3. You can move out and in on the same day. Vacant possession of both properties would usually be required on the day of settlement (or on the following day by arrangement). Unless you are moving a long distance away, you can move out of your current property and into your new one on the same day, reducing your removal costs and removing the need for temporary storage of your possessions.

Simultaneous settlement – disadvantages

  1. It requires flexibility. You will usually need to try to negotiate an extended settlement period. If you sell your existing home first, you may stipulate an extended settlement period to allow you sufficient time to find a new home. However, if you find a new home before the end of the settlement period, it may be difficult to get the other party to agree to a reduce the settlement period.
  2. It’s a fairly complex financial and legal process, requiring precise timing and payments to and from a lot of parties. For example, you will want payment from the buyer of your old property, and the owner of the property you have bought will want payment from you. Also, your lender and the other party’s lender will want their requirements met. There may also be payment claims from real estate agents or co-agents.
  3. You may have to make concessions, such as selling your existing home for a bit less than you wanted, and buying your new home for a bit more than you intended to pay.
  4. If you buy first, you can try to make your purchase ‘subject to completion of sale’ of your existing property (i.e. you don’t have to settle on your new home until you sell your home). However, the seller may not readily agree to this condition, especially in a ‘seller’s market’ where properties are in high demand.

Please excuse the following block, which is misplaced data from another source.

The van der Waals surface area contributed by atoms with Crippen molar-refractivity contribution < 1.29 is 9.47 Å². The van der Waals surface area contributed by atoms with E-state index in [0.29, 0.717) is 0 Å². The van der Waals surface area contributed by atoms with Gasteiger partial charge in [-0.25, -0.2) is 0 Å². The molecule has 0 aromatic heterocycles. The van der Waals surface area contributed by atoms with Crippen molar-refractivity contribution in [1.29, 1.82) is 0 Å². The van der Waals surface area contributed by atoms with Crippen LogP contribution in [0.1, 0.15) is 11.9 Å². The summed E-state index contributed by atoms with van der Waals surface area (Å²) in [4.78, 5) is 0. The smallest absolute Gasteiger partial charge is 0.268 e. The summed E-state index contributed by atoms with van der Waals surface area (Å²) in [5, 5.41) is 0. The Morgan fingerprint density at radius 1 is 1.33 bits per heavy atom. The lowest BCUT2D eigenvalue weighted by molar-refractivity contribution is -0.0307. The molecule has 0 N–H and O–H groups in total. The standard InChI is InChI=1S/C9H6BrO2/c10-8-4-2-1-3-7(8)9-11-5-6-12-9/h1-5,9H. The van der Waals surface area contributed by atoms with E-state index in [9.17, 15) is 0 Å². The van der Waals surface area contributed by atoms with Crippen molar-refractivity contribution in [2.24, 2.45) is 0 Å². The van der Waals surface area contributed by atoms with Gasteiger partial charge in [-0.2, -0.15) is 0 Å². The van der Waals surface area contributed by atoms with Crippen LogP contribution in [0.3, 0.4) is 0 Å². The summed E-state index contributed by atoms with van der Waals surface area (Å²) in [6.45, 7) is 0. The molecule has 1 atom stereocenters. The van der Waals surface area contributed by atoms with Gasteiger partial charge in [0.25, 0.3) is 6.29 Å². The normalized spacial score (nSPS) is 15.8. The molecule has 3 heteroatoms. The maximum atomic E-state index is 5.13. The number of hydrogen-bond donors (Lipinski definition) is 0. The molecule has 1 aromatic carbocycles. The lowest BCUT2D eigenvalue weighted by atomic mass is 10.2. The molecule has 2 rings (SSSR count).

5. The settlements rely on each other. If there is a problem at either end, it could lead to delays, the imposition of penalty fees and default interest, possibly even the loss of the deposit on your new home. If there is a chain of settlements, the seller or buyer may be involved in their own simultaneous settlement.

What happens on settlement day?

Tasks your solicitor will undertake leading up to and on settlement day include:

  1. Making adjustments to the transfer prices for advance or arrears payments of council rates;
  2. Discharging any mortgage on your existing property and ensuring that any previous mortgage on your new home has been discharged;
  3. Checking clauses in the sales contract;
  4. Removing any rights someone else may have over your new property;
  5. Registering the transfer of the land and your new mortgage with NSW Land Registry Services.

Bridging loans – an alternative to simultaneous settlement

If you buy before selling your home, repaying two mortgages by taking out a bridging loan may be a possibility. A bridging loan is taken out on top of your existing home loan and usually has a much higher interest rate and a time limit (usually 12 months).

Bridging loans are often interest-only loans (i.e. your lender will not expect you to repay any of the loan principal). Your lender may require you pay both loans at the same time, or may allow you to pay only the mortgage on your existing property until you sell your home (in which case the interest on the bridging loan is added to the principal of your new loan).

You will need to have a lot of equity in your existing home, and may be required to prove you can meet two sets of repayments.

How can we help?

Simultaneous settlement is worth considering; it can make the transition from your old to your new one easier. However, a lot of things need to fit into place for it to be successful. It is important to do your research before going down this path.

Contact us if you or someone you know is considering going down the path of a simultaneous settlement.